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  • Writer's picturePaul Andrews

Hospitality Firms Running At A Loss


A new survey of 250 senior decision-makers within UK hospitality businesses has found that:


  • 44% of businesses are operating at a loss, with 53% impacted by rising cost of goods and 50% by higher energy bills

  • 70% feel they will have to increase prices to survive, while a third (34%) do not think their business will survive the next 12 months

Over two fifths of the UK’s hospitality businesses are operating at a loss, with the vast majority eyeing price increases during the next year, new research by Peckwater Brands has found.


Europe’s largest virtual food brand operator commissioned an independent survey of 250 decision-makers in senior management positions within UK hospitality businesses (restaurants, takeaways, cafés and bars). It found that 44% are currently operating at a loss.


A third (34%) of hospitality leaders do not think their business will survive the next 12 months, while 70% expect they will have to increase prices within that timeframe.


The study found that more than half of hospitality firms have been negatively impacted by the rising cost of goods (53%), with a similar number affected by record energy bills (50%). A third (34%) are struggling with higher interest rates, while 29% struggle with increased commercial rents. Most (55%) are struggling to find enough staff to operate effectively.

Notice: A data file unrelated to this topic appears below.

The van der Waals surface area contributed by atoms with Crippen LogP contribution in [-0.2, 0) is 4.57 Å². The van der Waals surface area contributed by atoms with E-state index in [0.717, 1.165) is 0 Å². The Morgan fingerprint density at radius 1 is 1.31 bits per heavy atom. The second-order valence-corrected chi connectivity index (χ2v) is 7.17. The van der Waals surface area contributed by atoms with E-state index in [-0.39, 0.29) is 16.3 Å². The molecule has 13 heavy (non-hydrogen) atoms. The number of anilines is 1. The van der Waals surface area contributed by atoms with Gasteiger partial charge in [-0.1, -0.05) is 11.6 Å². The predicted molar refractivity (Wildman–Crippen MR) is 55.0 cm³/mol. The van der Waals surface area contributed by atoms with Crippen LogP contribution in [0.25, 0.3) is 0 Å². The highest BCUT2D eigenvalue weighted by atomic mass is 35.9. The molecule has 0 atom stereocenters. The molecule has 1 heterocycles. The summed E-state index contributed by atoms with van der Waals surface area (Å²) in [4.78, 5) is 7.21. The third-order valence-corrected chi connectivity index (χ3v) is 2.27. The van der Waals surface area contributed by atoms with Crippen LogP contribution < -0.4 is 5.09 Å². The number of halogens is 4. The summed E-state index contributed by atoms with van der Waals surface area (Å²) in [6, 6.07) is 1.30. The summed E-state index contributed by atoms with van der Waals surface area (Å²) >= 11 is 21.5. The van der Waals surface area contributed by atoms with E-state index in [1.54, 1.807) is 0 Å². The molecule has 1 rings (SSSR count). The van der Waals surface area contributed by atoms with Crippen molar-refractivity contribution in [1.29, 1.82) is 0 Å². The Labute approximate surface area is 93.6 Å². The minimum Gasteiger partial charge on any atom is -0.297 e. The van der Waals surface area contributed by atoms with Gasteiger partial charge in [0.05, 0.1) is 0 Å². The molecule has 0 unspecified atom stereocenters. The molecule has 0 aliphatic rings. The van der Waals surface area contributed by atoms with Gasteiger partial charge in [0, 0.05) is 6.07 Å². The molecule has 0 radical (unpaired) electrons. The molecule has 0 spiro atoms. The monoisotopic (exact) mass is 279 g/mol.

Inflation is not just ramping up hospitality businesses’ costs – the majority (70%) say customers are spending significantly less than they were 12 months ago.


Sam Martin, CEO of Peckwater Brands, said: “Conditions for hospitality businesses are undoubtedly tough, with record food inflation, skyrocketing energy bills and falling consumer spending all having a notable impact. Our research shows lays bare the stark reality; so many establishments are loss-making and many fear for their survival.”


“Unfortunately, the challenges facing the hospitality sector will not disappear any time soon. Raising prices might be the only option available to many businesses, but with consumers wrestling with a cost-of-living crisis and seeking out lower prices wherever possible, this action could damage their customer bases.”


“Just as during the pandemic, hospitality businesses must rely on ingenuity, efficiency and innovation to survive, let alone thrive – they must seek out all opportunities available to them, whether that is to lower costs or find ways of boosting revenue and order volumes, such as improved marketing or operating secondary virtual food brands out of their kitchens. One can only hope that in the coming months, inflation falls sharply and overheads drop, ensuring hospitality firms are not forced to close their doors. If they were, local high streets would be greatly diminished, as would the UK economy.”

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